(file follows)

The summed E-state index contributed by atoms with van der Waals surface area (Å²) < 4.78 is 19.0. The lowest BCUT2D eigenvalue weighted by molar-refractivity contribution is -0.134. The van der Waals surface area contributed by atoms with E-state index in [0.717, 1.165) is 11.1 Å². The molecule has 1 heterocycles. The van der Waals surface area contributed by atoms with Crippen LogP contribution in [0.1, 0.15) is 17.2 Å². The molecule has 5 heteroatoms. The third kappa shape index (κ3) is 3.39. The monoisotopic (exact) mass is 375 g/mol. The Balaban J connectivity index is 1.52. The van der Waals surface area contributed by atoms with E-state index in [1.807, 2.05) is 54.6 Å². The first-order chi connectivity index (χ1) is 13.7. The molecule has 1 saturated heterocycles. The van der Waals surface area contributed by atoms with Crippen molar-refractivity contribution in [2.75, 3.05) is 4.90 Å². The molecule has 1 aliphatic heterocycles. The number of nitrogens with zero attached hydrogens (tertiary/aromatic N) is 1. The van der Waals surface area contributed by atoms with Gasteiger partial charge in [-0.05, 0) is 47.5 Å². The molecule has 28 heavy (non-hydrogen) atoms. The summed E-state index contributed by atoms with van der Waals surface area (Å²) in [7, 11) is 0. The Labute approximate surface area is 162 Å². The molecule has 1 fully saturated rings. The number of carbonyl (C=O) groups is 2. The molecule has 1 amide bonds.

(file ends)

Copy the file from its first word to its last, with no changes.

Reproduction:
The summed E-state index contributed by atoms with van der Waals surface area (Å²) < 4.78 is 19.0. The lowest BCUT2D eigenvalue weighted by molar-refractivity contribution is -0.134. The van der Waals surface area contributed by atoms with E-state index in [0.717, 1.165) is 11.1 Å². The molecule has 1 heterocycles. The van der Waals surface area contributed by atoms with Crippen LogP contribution in [0.1, 0.15) is 17.2 Å². The molecule has 5 heteroatoms. The third kappa shape index (κ3) is 3.39. The monoisotopic (exact) mass is 375 g/mol. The Balaban J connectivity index is 1.52. The van der Waals surface area contributed by atoms with E-state index in [1.807, 2.05) is 54.6 Å². The first-order chi connectivity index (χ1) is 13.7. The molecule has 1 saturated heterocycles. The van der Waals surface area contributed by atoms with Crippen molar-refractivity contribution in [2.75, 3.05) is 4.90 Å². The molecule has 1 aliphatic heterocycles. The number of nitrogens with zero attached hydrogens (tertiary/aromatic N) is 1. The van der Waals surface area contributed by atoms with Gasteiger partial charge in [-0.05, 0) is 47.5 Å². The molecule has 28 heavy (non-hydrogen) atoms. The summed E-state index contributed by atoms with van der Waals surface area (Å²) in [7, 11) is 0. The Labute approximate surface area is 162 Å². The molecule has 1 fully saturated rings. The number of carbonyl (C=O) groups is 2. The molecule has 1 amide bonds.